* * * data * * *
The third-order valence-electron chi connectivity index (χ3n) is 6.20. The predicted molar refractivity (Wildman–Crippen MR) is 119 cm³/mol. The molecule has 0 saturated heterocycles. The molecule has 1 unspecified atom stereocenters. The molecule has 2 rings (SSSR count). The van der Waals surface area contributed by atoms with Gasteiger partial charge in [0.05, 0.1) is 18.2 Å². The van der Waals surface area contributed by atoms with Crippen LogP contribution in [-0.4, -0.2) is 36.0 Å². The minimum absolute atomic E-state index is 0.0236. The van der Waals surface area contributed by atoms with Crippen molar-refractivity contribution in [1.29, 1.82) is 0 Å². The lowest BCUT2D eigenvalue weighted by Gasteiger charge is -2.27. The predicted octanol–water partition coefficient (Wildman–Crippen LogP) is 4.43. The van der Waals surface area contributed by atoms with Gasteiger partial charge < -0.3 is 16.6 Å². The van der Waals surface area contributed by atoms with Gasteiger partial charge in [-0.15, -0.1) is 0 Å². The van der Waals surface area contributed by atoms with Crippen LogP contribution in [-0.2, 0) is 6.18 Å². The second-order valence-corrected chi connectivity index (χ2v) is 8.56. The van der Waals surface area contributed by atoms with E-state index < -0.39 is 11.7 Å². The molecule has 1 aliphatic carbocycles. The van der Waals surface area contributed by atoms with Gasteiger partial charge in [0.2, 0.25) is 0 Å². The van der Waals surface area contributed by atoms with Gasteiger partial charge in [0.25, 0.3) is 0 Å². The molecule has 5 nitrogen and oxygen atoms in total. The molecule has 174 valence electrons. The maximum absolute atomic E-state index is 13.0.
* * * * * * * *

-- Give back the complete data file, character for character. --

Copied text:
The third-order valence-electron chi connectivity index (χ3n) is 6.20. The predicted molar refractivity (Wildman–Crippen MR) is 119 cm³/mol. The molecule has 0 saturated heterocycles. The molecule has 1 unspecified atom stereocenters. The molecule has 2 rings (SSSR count). The van der Waals surface area contributed by atoms with Gasteiger partial charge in [0.05, 0.1) is 18.2 Å². The van der Waals surface area contributed by atoms with Crippen LogP contribution in [-0.4, -0.2) is 36.0 Å². The minimum absolute atomic E-state index is 0.0236. The van der Waals surface area contributed by atoms with Crippen molar-refractivity contribution in [1.29, 1.82) is 0 Å². The lowest BCUT2D eigenvalue weighted by Gasteiger charge is -2.27. The predicted octanol–water partition coefficient (Wildman–Crippen LogP) is 4.43. The van der Waals surface area contributed by atoms with Gasteiger partial charge < -0.3 is 16.6 Å². The van der Waals surface area contributed by atoms with Gasteiger partial charge in [-0.15, -0.1) is 0 Å². The van der Waals surface area contributed by atoms with Crippen LogP contribution in [-0.2, 0) is 6.18 Å². The second-order valence-corrected chi connectivity index (χ2v) is 8.56. The van der Waals surface area contributed by atoms with E-state index < -0.39 is 11.7 Å². The molecule has 1 aliphatic carbocycles. The van der Waals surface area contributed by atoms with Gasteiger partial charge in [0.2, 0.25) is 0 Å². The van der Waals surface area contributed by atoms with Gasteiger partial charge in [0.25, 0.3) is 0 Å². The molecule has 5 nitrogen and oxygen atoms in total. The molecule has 174 valence electrons. The maximum absolute atomic E-state index is 13.0.